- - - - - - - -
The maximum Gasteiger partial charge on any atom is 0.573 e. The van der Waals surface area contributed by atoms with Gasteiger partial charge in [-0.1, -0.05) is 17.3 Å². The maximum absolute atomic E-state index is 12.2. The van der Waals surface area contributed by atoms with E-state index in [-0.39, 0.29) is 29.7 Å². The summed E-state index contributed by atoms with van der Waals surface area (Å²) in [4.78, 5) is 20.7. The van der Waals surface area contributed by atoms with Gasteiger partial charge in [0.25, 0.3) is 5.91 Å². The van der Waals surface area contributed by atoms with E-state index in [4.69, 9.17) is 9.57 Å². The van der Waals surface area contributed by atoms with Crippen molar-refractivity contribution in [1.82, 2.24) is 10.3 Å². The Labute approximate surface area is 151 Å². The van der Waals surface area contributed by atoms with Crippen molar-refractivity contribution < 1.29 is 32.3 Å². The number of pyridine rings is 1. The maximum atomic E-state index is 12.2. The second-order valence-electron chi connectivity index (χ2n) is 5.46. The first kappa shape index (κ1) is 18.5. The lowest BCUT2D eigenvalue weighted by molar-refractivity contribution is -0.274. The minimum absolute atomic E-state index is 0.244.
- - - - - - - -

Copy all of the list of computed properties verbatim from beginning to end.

The maximum Gasteiger partial charge on any atom is 0.573 e. The van der Waals surface area contributed by atoms with Gasteiger partial charge in [-0.1, -0.05) is 17.3 Å². The maximum absolute atomic E-state index is 12.2. The van der Waals surface area contributed by atoms with E-state index in [-0.39, 0.29) is 29.7 Å². The summed E-state index contributed by atoms with van der Waals surface area (Å²) in [4.78, 5) is 20.7. The van der Waals surface area contributed by atoms with Gasteiger partial charge in [0.25, 0.3) is 5.91 Å². The van der Waals surface area contributed by atoms with E-state index in [4.69, 9.17) is 9.57 Å². The van der Waals surface area contributed by atoms with Crippen molar-refractivity contribution in [1.82, 2.24) is 10.3 Å². The Labute approximate surface area is 151 Å². The van der Waals surface area contributed by atoms with Crippen molar-refractivity contribution < 1.29 is 32.3 Å². The number of pyridine rings is 1. The maximum atomic E-state index is 12.2. The second-order valence-electron chi connectivity index (χ2n) is 5.46. The first kappa shape index (κ1) is 18.5. The lowest BCUT2D eigenvalue weighted by molar-refractivity contribution is -0.274. The minimum absolute atomic E-state index is 0.244.